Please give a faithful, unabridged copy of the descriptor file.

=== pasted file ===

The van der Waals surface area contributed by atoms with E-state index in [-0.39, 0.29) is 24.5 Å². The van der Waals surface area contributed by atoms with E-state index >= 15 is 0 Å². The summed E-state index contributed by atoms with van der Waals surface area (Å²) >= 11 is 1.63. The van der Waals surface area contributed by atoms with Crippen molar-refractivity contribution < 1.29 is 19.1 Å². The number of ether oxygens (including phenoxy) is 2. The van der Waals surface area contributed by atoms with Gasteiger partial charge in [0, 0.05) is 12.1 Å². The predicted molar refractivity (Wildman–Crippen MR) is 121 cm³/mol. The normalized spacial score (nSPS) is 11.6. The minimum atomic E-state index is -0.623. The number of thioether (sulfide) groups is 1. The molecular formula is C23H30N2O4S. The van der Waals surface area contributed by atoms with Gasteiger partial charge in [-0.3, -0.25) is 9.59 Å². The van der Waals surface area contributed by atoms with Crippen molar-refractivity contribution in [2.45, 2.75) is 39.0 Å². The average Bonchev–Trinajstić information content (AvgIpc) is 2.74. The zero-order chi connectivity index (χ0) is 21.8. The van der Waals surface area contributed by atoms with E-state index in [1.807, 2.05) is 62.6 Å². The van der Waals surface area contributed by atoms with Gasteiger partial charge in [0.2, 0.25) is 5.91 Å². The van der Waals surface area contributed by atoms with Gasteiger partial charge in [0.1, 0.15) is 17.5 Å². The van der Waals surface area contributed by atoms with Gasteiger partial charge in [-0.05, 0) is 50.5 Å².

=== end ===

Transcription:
The van der Waals surface area contributed by atoms with E-state index in [-0.39, 0.29) is 24.5 Å². The van der Waals surface area contributed by atoms with E-state index >= 15 is 0 Å². The summed E-state index contributed by atoms with van der Waals surface area (Å²) >= 11 is 1.63. The van der Waals surface area contributed by atoms with Crippen molar-refractivity contribution < 1.29 is 19.1 Å². The number of ether oxygens (including phenoxy) is 2. The van der Waals surface area contributed by atoms with Gasteiger partial charge in [0, 0.05) is 12.1 Å². The predicted molar refractivity (Wildman–Crippen MR) is 121 cm³/mol. The normalized spacial score (nSPS) is 11.6. The minimum atomic E-state index is -0.623. The number of thioether (sulfide) groups is 1. The molecular formula is C23H30N2O4S. The van der Waals surface area contributed by atoms with Gasteiger partial charge in [-0.3, -0.25) is 9.59 Å². The van der Waals surface area contributed by atoms with Crippen molar-refractivity contribution in [2.45, 2.75) is 39.0 Å². The average Bonchev–Trinajstić information content (AvgIpc) is 2.74. The zero-order chi connectivity index (χ0) is 21.8. The van der Waals surface area contributed by atoms with E-state index in [1.807, 2.05) is 62.6 Å². The van der Waals surface area contributed by atoms with Gasteiger partial charge in [0.2, 0.25) is 5.91 Å². The van der Waals surface area contributed by atoms with Gasteiger partial charge in [0.1, 0.15) is 17.5 Å². The van der Waals surface area contributed by atoms with Gasteiger partial charge in [-0.05, 0) is 50.5 Å².